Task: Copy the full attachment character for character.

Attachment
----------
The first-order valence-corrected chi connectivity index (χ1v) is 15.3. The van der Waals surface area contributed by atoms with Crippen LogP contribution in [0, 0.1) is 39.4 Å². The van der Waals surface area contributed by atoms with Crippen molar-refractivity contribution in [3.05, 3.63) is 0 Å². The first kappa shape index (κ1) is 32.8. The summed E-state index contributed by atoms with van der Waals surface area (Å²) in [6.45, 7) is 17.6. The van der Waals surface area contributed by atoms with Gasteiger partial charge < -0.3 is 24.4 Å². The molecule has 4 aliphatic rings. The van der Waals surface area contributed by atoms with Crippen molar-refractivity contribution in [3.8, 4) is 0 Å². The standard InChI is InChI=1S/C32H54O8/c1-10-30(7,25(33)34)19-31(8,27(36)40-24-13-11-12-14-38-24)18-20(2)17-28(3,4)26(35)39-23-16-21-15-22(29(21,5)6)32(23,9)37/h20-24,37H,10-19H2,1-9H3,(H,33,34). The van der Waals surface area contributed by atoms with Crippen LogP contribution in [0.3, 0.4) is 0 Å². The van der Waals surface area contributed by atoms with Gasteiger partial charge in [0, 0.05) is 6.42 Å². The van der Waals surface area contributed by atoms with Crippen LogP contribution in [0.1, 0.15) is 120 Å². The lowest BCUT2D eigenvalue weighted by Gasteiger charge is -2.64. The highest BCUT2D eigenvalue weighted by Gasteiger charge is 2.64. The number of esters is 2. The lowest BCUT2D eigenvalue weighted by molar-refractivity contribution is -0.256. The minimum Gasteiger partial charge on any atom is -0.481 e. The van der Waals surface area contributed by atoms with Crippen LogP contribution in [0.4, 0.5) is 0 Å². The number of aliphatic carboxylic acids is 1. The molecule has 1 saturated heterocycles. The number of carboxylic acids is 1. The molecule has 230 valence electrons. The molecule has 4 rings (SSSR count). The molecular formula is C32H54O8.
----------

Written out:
The first-order valence-corrected chi connectivity index (χ1v) is 15.3. The van der Waals surface area contributed by atoms with Crippen LogP contribution in [0, 0.1) is 39.4 Å². The van der Waals surface area contributed by atoms with Crippen molar-refractivity contribution in [3.05, 3.63) is 0 Å². The first kappa shape index (κ1) is 32.8. The summed E-state index contributed by atoms with van der Waals surface area (Å²) in [6.45, 7) is 17.6. The van der Waals surface area contributed by atoms with Gasteiger partial charge < -0.3 is 24.4 Å². The molecule has 4 aliphatic rings. The van der Waals surface area contributed by atoms with Crippen molar-refractivity contribution in [3.8, 4) is 0 Å². The standard InChI is InChI=1S/C32H54O8/c1-10-30(7,25(33)34)19-31(8,27(36)40-24-13-11-12-14-38-24)18-20(2)17-28(3,4)26(35)39-23-16-21-15-22(29(21,5)6)32(23,9)37/h20-24,37H,10-19H2,1-9H3,(H,33,34). The van der Waals surface area contributed by atoms with Crippen LogP contribution in [0.3, 0.4) is 0 Å². The van der Waals surface area contributed by atoms with Gasteiger partial charge in [0, 0.05) is 6.42 Å². The van der Waals surface area contributed by atoms with Crippen LogP contribution in [0.1, 0.15) is 120 Å². The lowest BCUT2D eigenvalue weighted by Gasteiger charge is -2.64. The highest BCUT2D eigenvalue weighted by Gasteiger charge is 2.64. The number of esters is 2. The lowest BCUT2D eigenvalue weighted by molar-refractivity contribution is -0.256. The minimum Gasteiger partial charge on any atom is -0.481 e. The van der Waals surface area contributed by atoms with Crippen LogP contribution in [0.4, 0.5) is 0 Å². The number of aliphatic carboxylic acids is 1. The molecule has 1 saturated heterocycles. The number of carboxylic acids is 1. The molecule has 230 valence electrons. The molecule has 4 rings (SSSR count). The molecular formula is C32H54O8.